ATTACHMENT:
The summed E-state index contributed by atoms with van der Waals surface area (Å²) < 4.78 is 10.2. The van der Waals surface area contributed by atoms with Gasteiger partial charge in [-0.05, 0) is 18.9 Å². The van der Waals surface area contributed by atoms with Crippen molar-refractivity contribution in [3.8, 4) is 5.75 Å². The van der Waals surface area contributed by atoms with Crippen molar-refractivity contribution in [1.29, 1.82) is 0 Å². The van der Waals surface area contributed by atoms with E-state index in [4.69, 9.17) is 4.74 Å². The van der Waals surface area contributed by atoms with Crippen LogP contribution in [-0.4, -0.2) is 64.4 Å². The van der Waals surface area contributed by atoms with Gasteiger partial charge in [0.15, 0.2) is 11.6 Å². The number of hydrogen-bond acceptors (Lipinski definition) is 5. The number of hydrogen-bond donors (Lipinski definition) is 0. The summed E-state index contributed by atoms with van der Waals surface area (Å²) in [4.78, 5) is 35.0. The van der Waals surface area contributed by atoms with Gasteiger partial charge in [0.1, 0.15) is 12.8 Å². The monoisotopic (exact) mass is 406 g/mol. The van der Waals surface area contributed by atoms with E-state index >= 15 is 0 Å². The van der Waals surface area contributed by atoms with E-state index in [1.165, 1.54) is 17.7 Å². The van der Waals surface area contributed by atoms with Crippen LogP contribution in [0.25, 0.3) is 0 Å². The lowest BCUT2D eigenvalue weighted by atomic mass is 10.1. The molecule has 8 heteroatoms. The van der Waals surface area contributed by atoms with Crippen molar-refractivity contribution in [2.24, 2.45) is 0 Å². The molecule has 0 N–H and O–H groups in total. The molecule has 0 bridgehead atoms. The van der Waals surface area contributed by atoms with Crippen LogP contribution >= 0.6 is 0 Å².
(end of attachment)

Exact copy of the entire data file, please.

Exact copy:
The summed E-state index contributed by atoms with van der Waals surface area (Å²) < 4.78 is 10.2. The van der Waals surface area contributed by atoms with Gasteiger partial charge in [-0.05, 0) is 18.9 Å². The van der Waals surface area contributed by atoms with Crippen molar-refractivity contribution in [3.8, 4) is 5.75 Å². The van der Waals surface area contributed by atoms with Crippen molar-refractivity contribution in [1.29, 1.82) is 0 Å². The van der Waals surface area contributed by atoms with E-state index in [4.69, 9.17) is 4.74 Å². The van der Waals surface area contributed by atoms with Crippen LogP contribution in [-0.4, -0.2) is 64.4 Å². The van der Waals surface area contributed by atoms with Gasteiger partial charge in [0.15, 0.2) is 11.6 Å². The number of hydrogen-bond acceptors (Lipinski definition) is 5. The number of hydrogen-bond donors (Lipinski definition) is 0. The summed E-state index contributed by atoms with van der Waals surface area (Å²) in [4.78, 5) is 35.0. The van der Waals surface area contributed by atoms with Gasteiger partial charge in [0.1, 0.15) is 12.8 Å². The monoisotopic (exact) mass is 406 g/mol. The van der Waals surface area contributed by atoms with E-state index >= 15 is 0 Å². The van der Waals surface area contributed by atoms with E-state index in [1.165, 1.54) is 17.7 Å². The van der Waals surface area contributed by atoms with Crippen LogP contribution in [0.25, 0.3) is 0 Å². The lowest BCUT2D eigenvalue weighted by atomic mass is 10.1. The molecule has 8 heteroatoms. The van der Waals surface area contributed by atoms with Crippen molar-refractivity contribution in [2.24, 2.45) is 0 Å². The molecule has 0 N–H and O–H groups in total. The molecule has 0 bridgehead atoms. The van der Waals surface area contributed by atoms with Crippen LogP contribution >= 0.6 is 0 Å².